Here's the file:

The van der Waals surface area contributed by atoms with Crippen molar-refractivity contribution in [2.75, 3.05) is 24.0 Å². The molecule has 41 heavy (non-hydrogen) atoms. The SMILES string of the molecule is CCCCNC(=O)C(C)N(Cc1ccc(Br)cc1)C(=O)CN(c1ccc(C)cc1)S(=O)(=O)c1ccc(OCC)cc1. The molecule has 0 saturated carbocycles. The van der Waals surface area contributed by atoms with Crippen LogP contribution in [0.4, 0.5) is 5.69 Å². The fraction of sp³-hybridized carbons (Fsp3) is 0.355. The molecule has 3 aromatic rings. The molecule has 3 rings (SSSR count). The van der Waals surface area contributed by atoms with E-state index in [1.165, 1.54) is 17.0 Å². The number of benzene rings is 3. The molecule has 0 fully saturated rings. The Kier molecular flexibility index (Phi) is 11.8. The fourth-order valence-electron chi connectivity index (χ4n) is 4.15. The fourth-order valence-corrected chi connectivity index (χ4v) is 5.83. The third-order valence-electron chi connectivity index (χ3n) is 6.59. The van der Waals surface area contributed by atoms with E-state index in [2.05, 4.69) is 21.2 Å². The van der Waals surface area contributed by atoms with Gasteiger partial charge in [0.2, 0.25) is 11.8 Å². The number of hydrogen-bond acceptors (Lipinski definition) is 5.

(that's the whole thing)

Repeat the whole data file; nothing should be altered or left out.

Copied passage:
The van der Waals surface area contributed by atoms with Crippen molar-refractivity contribution in [2.75, 3.05) is 24.0 Å². The molecule has 41 heavy (non-hydrogen) atoms. The SMILES string of the molecule is CCCCNC(=O)C(C)N(Cc1ccc(Br)cc1)C(=O)CN(c1ccc(C)cc1)S(=O)(=O)c1ccc(OCC)cc1. The molecule has 0 saturated carbocycles. The van der Waals surface area contributed by atoms with Crippen LogP contribution in [0.4, 0.5) is 5.69 Å². The fraction of sp³-hybridized carbons (Fsp3) is 0.355. The molecule has 3 aromatic rings. The molecule has 3 rings (SSSR count). The van der Waals surface area contributed by atoms with E-state index in [1.165, 1.54) is 17.0 Å². The number of benzene rings is 3. The molecule has 0 fully saturated rings. The Kier molecular flexibility index (Phi) is 11.8. The fourth-order valence-electron chi connectivity index (χ4n) is 4.15. The fourth-order valence-corrected chi connectivity index (χ4v) is 5.83. The third-order valence-electron chi connectivity index (χ3n) is 6.59. The van der Waals surface area contributed by atoms with E-state index in [2.05, 4.69) is 21.2 Å². The van der Waals surface area contributed by atoms with Gasteiger partial charge in [0.2, 0.25) is 11.8 Å². The number of hydrogen-bond acceptors (Lipinski definition) is 5.